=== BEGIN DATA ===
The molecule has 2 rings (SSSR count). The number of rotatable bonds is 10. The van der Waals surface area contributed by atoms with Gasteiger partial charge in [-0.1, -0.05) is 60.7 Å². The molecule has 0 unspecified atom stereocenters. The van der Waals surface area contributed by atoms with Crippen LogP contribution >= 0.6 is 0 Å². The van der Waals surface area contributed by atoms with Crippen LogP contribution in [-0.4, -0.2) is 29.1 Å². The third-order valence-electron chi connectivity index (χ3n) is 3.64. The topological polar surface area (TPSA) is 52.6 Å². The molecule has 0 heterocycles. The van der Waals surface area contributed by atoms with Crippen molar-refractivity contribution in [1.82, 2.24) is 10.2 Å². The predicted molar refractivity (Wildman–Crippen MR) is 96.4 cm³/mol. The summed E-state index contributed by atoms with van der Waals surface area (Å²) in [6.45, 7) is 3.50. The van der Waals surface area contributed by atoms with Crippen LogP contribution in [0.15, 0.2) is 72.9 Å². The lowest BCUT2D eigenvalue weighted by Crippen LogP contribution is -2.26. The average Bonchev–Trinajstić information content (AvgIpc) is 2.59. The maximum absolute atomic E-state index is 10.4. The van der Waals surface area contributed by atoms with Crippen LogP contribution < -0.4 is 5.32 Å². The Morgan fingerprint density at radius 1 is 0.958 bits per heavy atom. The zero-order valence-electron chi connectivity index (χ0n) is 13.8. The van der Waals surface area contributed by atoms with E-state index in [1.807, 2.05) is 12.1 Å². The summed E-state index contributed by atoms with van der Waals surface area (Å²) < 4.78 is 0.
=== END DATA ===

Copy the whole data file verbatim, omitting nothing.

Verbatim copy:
The molecule has 2 rings (SSSR count). The number of rotatable bonds is 10. The van der Waals surface area contributed by atoms with Gasteiger partial charge in [-0.1, -0.05) is 60.7 Å². The molecule has 0 unspecified atom stereocenters. The van der Waals surface area contributed by atoms with Crippen LogP contribution >= 0.6 is 0 Å². The van der Waals surface area contributed by atoms with Crippen LogP contribution in [-0.4, -0.2) is 29.1 Å². The third-order valence-electron chi connectivity index (χ3n) is 3.64. The topological polar surface area (TPSA) is 52.6 Å². The molecule has 0 heterocycles. The van der Waals surface area contributed by atoms with Crippen molar-refractivity contribution in [1.82, 2.24) is 10.2 Å². The predicted molar refractivity (Wildman–Crippen MR) is 96.4 cm³/mol. The summed E-state index contributed by atoms with van der Waals surface area (Å²) in [6.45, 7) is 3.50. The van der Waals surface area contributed by atoms with Crippen LogP contribution in [0.15, 0.2) is 72.9 Å². The lowest BCUT2D eigenvalue weighted by Crippen LogP contribution is -2.26. The average Bonchev–Trinajstić information content (AvgIpc) is 2.59. The maximum absolute atomic E-state index is 10.4. The van der Waals surface area contributed by atoms with Crippen LogP contribution < -0.4 is 5.32 Å². The Morgan fingerprint density at radius 1 is 0.958 bits per heavy atom. The zero-order valence-electron chi connectivity index (χ0n) is 13.8. The van der Waals surface area contributed by atoms with E-state index in [1.807, 2.05) is 12.1 Å². The summed E-state index contributed by atoms with van der Waals surface area (Å²) < 4.78 is 0.